I follow many people on twitter: people in the field of educational technology, user design and more. And someone posted a link to a shared map in Google Spaces, asking people to add their location to the map. First of all, hooray for this medium allowing people over the world to quickly play with a new toy in a low-stake environment.
User generated maps are pretty interesting – if you were teaching an international class, either online or face to face, you could ask students to add their birthplace or last vacation to jump start a conversation, and get that community started. You could use it to track the incidents of mass deaths of birds, track the geographic location of oil spills, annotate the historical immigration of Europeans to North America or track epidemics at a local or international level.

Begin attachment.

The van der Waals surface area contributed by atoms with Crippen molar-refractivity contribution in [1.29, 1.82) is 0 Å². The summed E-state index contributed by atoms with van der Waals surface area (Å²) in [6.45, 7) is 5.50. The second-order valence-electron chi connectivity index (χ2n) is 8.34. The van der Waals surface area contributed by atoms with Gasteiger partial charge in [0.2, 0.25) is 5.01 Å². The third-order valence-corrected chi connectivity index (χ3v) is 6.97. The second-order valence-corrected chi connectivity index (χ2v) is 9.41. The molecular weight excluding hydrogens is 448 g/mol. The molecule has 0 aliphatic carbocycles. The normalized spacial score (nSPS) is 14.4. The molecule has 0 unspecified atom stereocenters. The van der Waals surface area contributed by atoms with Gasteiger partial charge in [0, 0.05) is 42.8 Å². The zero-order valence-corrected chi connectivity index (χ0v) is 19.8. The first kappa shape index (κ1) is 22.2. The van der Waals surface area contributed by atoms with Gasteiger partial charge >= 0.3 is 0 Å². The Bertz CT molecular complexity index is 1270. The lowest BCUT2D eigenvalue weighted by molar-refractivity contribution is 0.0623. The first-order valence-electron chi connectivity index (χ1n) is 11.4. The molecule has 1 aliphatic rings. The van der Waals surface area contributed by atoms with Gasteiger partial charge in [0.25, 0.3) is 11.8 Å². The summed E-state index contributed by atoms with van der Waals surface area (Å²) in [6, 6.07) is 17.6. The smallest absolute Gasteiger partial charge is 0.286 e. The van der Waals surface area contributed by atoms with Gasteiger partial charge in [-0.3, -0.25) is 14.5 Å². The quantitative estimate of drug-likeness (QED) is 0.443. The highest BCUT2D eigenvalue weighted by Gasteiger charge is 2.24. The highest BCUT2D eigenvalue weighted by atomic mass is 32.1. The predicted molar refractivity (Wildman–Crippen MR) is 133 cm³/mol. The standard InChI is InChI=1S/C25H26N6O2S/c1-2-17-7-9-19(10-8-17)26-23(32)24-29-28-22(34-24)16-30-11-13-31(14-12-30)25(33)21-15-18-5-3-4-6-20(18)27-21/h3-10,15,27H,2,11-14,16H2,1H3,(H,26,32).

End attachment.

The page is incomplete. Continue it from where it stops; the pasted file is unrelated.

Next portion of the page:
Creating the map results in a visual representation of what may have been a series of abstract numbers, locations or dates. It can heighten awareness (increasing affective learning), develop technological skills (psychomotor) and create new connections between the data and how it’s represented or how we interpret it (cognitive).
On a personal note, as an avid reader of novels, I geek out when a novel has a map in it. I enjoy plotting the quest, or noting the geographic locations of rival factions (Lord of the Rings and it’s map of Middle Earth is probably the most well-known example). I’ve also searched out (and contributed to) a google map of Harry Bosch’s Los Angeles (Harry Bosch is the detective in a series written by Micheal Connelly and a map of the Central Valley Greenway bike route in Vancouver.
There is also Google maps available for map-making, and I’m sure others that I have not explored. There must also be ways of automatically feeding GPS data in to maps as well? Many more opportunities out there.